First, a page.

Having a flat front split is a key goal for most pole dancers, for good reason – splits look beautiful, on & off the pole! Here we share some of our best tips for working toward a flat front split on the floor. We will deal with centre/straddle splits in another tutorial.

Firstly, which muscles are we targeting when we stretch our front splits? Gaining flexibility in our hamstrings and hip flexors is most important when we’re trying to get our split. Most positions in which you fold forward while your leg is straight will target your hamstrings, while bending backward slightly while in a lunge position will target your hip flexor. Tip 5 is a link to stretches that target these muscles.

Top tips for front splits.

1. Practice often, even for short periods. While a long stretching session is ideal, sometimes we just don’t have much time between pole classes to devote to stretching. Often, I’m surprised how much progress students can make when they implement even just 10 minutes of stretching at regular intervals. Developing the habit of stretching is just as important as doing each stretch correctly. Reflect on your daily routine – you’ll most likely find that you have 10 minutes a day in which you could incorporate stretching. Stretching while sitting in front of the TV/working on the computer/checking facebook really works! I often eat dinner sitting on the floor in straddle! If you’re stretching without a prior warm up, be extra gentle, never push to the point of pain.

2. Relax your MIND. Your body should still be active during splits, but to develop a deeper stretching practice it’s essential to train your mind to relax. Once this happens, your body will start to accept stretching, you will progress faster, and it will be much more enjoyable. Start by holding your splits for 15 seconds, then with time, work up to holding them for a minute or even two. Try focusing on your breath & notice where you’re holding unnecessary tension (e.g. shoulders, face). Slow your breath down & listen to your internal dialogue. Be aware of negative thoughts, but don’t hold on to them.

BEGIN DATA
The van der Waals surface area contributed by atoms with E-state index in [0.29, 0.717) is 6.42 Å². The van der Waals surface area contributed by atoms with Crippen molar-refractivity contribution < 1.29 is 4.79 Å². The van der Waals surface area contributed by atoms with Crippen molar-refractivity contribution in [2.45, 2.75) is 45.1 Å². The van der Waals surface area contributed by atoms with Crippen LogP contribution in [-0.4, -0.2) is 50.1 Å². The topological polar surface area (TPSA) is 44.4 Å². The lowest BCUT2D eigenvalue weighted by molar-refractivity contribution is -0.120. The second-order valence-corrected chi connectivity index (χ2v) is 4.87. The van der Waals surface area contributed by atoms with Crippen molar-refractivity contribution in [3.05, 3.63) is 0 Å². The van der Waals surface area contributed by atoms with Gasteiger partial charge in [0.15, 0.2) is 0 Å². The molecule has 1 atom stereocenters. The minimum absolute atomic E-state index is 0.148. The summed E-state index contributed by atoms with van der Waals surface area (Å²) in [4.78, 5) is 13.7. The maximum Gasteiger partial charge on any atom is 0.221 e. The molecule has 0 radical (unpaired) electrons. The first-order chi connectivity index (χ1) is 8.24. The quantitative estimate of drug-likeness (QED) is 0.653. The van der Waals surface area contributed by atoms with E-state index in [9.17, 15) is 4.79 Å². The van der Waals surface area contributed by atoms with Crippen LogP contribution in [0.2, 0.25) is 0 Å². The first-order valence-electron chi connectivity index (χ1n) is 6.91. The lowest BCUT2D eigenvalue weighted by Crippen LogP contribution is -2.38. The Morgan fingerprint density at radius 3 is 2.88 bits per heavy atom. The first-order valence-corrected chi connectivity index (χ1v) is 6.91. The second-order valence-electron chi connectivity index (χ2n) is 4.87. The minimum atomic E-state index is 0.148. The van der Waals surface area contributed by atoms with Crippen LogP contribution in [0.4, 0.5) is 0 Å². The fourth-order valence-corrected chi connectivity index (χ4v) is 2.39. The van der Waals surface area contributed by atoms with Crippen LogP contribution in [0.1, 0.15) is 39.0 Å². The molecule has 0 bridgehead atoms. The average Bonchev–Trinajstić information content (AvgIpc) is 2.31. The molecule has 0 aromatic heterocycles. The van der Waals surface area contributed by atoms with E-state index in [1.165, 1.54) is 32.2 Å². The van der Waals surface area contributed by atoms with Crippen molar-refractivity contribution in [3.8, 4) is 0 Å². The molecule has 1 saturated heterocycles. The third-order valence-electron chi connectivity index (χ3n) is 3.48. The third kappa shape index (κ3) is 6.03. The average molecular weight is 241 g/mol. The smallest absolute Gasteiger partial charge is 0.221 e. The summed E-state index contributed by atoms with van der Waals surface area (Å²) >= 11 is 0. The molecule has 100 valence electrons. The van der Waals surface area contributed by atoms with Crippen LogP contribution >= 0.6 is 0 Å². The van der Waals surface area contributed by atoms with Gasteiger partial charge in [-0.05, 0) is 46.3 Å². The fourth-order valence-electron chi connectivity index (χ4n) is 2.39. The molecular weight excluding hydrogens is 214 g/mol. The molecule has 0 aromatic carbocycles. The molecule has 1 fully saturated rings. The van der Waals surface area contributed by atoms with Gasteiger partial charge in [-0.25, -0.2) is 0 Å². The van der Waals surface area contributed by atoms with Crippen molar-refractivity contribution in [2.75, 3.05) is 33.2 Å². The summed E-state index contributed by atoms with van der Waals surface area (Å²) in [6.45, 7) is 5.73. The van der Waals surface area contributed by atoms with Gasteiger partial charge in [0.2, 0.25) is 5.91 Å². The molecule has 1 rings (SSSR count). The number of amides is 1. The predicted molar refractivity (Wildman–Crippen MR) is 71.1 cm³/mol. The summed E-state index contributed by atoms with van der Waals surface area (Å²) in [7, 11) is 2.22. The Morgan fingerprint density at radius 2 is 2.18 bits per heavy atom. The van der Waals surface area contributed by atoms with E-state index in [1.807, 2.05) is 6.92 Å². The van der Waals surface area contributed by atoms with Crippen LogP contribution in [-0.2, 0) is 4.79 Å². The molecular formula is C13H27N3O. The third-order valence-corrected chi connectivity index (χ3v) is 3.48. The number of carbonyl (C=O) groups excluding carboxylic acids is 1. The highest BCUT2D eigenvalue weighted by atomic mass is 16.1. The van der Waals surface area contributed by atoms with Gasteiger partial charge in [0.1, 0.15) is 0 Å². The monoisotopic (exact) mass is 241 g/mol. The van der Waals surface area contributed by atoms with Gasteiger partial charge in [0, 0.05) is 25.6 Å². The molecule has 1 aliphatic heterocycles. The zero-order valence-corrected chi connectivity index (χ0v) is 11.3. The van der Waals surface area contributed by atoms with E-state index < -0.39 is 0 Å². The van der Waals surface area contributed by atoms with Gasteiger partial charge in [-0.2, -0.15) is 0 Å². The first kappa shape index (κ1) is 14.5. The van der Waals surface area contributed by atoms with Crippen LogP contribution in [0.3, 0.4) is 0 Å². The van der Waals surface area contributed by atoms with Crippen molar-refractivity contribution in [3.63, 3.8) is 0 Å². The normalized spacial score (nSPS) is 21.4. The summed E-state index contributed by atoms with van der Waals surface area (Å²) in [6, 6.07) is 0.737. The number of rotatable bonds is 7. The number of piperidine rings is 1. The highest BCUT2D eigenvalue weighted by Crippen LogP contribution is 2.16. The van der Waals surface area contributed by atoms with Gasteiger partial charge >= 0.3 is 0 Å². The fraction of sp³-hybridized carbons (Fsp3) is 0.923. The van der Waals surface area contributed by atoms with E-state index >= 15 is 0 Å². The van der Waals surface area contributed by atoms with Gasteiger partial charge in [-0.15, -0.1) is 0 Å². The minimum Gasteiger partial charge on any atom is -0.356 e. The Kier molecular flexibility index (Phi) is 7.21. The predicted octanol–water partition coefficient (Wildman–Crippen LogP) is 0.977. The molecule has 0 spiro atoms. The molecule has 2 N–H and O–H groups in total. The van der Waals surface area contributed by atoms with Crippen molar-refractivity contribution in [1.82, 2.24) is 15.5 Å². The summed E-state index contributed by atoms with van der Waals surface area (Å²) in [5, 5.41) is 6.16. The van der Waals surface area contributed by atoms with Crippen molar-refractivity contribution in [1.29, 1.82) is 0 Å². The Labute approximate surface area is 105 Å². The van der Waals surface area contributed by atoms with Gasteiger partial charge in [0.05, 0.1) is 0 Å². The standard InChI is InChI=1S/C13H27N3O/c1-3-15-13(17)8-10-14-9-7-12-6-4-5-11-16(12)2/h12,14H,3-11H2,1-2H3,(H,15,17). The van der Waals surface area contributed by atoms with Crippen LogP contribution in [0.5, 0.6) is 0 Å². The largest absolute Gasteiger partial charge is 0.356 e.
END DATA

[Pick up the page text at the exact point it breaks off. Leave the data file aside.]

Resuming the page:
3. Keep your hips square. Keeping your hips in line with each other as you face forward is important for stretching the hip flexor of the leg that’s behind you. By keeping your hips square, you will gain flexibility more quickly, and your body will remain evenly balanced. Balance between the left and right sides of the body will be important when you start to do standing splits/leg mounts/needle scale/handstands. To keep your hips square, focus on keeping the hips in line as you go down. When you start to feel the hips opening out sideways, draw them back into line using strength & stop here until you feel you can go lower with your hips square. Use yoga blocks to rest your hands on for support, so you can relax your shoulders. When you’re performing or are on the pole, you might let your hips open out to get a deeper split, but keeping your hips square during training will get you on the floor in splits much more quickly.

4. Start practicing oversplits before your splits are flat on the floor. Many students think they need to wait until their splits are flat on the floor before they start oversplit stretching (splits with either the front or back foot raised). Not so! In fact, oversplit stretching can start when you are 10cm (4 inches) or more from the floor & will help your splits become flat much quicker! Use a foam yoga block to raise your front foot of the floor (heel resting on the block). Place yoga blocks or other supports under your hands, keep your hips square & relax your shoulders. Repeat with the back foot raised (top of the foot resting on the block). Once you’ve stretched your oversplit, take the block away and stretch your splits on the floor again. You might be surprised how much closer you are to the floor!

5. Target your hips & hamstrings. Here are videos of stretches that target your hips and hamstrings by master trainer, Kit Laughlin. This video shows an excellent wall lunge targeting the hip flexor and here is another video showing a lunge hamstring stretch. Both are excellent stretches to do prior to going into full split.

6. Always train both sides!

Happy poling!

From indi @ indipolewear

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